Medically reviewed by
Dacelin St Martin, MD
Triple board-certified in Sleep Medicine,
Internal Medicine, and Pediatrics.
When you think about vacation (and who doesn’t?), chances are you are looking at enjoying the experience of being in another environment, different than the same old, same old.
Activities such as sightseeing, cultural events, enjoying local cuisine, or letting the stress of life’s routines melt away on a beach are usually high on this list.
Some of us even think about how wonderful it would be to catch up on sleep while we are away from our busy lives. However, a growing trend in the travel industry places sleep front and center of the vacation experience: a sleep-cation, if you will.
Sleep is Health
Research shows that since the beginning of the coronavirus pandemic, insomnia rates have increased by 37 percent compared to pre-pandemic times. And remember that even before the pandemic, insomnia was a highly prevalent issue, with around 30 percent of adults worldwide affected by this sleep condition.
The COVID-19 pandemic has caused a significant change in how the importance of health and well-being is viewed. As sleep is considered one of the three pillars of health, the other two being exercise and nutrition, various industries are hatching some original and interesting ideas to take advantage of this trend. And it may just be what the weary traveler needs.
Sleep Away your Getaway
Sleep tourism is a relatively new subset of travel that has started picking up steam since the start of the pandemic.
It’s no wonder an increasing number of sleep-related services have started appearing on hotel and spa packages. Hotels are typically about a place to stay; however, the usual activities promoted in hotels and the travel industry have yet to be entirely sleep-focused.
Staying up late, eating heavy cuisine, and higher alcohol intake – all factors that can often profoundly impact sleep – are usually promoted in glamorized ways. After all, what better time to indulge than when you are free of day-to-day obligations?
However, as more people are looking for a place to catch up on sleep, the travel and hotel industries have begun to embrace this relatively new subset of travelers more focused on restorative sleep than late-night bingo at the swim-up bar.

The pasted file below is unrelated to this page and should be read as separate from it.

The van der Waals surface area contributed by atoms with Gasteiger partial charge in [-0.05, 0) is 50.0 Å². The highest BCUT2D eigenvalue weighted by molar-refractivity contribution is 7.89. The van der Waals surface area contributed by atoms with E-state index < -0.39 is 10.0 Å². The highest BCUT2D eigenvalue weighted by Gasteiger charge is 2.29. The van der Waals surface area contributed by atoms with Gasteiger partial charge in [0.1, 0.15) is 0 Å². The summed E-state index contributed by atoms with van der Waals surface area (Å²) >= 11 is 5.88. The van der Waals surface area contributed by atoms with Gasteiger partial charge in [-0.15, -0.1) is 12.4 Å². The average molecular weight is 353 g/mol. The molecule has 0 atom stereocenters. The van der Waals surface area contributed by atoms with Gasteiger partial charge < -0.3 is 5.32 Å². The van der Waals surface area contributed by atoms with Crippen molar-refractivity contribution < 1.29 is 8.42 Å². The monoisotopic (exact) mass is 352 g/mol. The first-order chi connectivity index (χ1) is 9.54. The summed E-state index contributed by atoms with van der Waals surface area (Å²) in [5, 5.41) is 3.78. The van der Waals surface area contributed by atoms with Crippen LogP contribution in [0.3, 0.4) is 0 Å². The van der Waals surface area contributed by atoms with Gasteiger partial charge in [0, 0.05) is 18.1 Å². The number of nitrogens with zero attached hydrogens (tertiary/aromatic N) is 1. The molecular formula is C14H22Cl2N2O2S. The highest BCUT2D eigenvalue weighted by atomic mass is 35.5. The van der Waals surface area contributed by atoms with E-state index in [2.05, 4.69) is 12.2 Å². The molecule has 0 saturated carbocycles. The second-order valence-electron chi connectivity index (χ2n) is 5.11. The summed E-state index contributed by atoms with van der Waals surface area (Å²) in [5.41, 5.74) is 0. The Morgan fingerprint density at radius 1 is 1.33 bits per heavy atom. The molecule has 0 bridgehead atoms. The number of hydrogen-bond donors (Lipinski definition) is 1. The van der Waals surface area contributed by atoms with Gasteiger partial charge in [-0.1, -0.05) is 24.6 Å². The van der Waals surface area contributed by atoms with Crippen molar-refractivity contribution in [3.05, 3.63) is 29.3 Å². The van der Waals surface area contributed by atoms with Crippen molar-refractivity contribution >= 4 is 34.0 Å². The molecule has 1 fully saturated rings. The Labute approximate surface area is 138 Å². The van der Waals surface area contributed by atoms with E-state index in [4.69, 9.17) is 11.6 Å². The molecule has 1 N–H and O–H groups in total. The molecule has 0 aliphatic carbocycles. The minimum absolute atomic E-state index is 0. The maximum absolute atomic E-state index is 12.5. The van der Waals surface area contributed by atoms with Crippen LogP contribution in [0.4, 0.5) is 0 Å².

What Does a Sleep-cation Look Like?
Hotels in the U.S., U.K., Spain, France, and Greece (to name a few) have started offering packaged stays of various lengths that include sleep-focused rooms and treatments.
Items such as pillows curated explicitly for each guest’s body type and sleeping habits, yoga, meditation, low-intensity exercise, and even nutritional direction to improve sleep are parts of the picture.
Hotel spas focus on deep relaxation with various therapies, massages, and even special mineral compositions of spa water that focus entirely on inducing a good night’s sleep.
Some packages will even include a sleep doctor and sleep tracker device for the entire stay.
There is an unfortunate trend when it comes to sleep. Few people get a good night’s rest than at any other observed time in history. Not only do we lead busy, constantly connected lives, but often the tools meant to make things more efficient (such as smartphones and tablets) can interfere with sleep in many ways.
As more industries, like travel, start targeting sleep, our society can realize a trend reversal towards better rest and health.
- Morin CM, Carrier J. The acute effects of the COVID-19 pandemic on insomnia and psychological symptoms. Sleep Med. 2021;77:346-347. doi:10.1016/j.sleep.2020.06.005
- Roth T. (2007). Insomnia: definition, prevalence, etiology, and consequences. Journal of clinical sleep medicine : JCSM : official publication of the American Academy of Sleep Medicine, 3(5 Suppl), S7–S10. https://www.ncbi.nlm.nih.gov/pmc/articles/PMC1978319/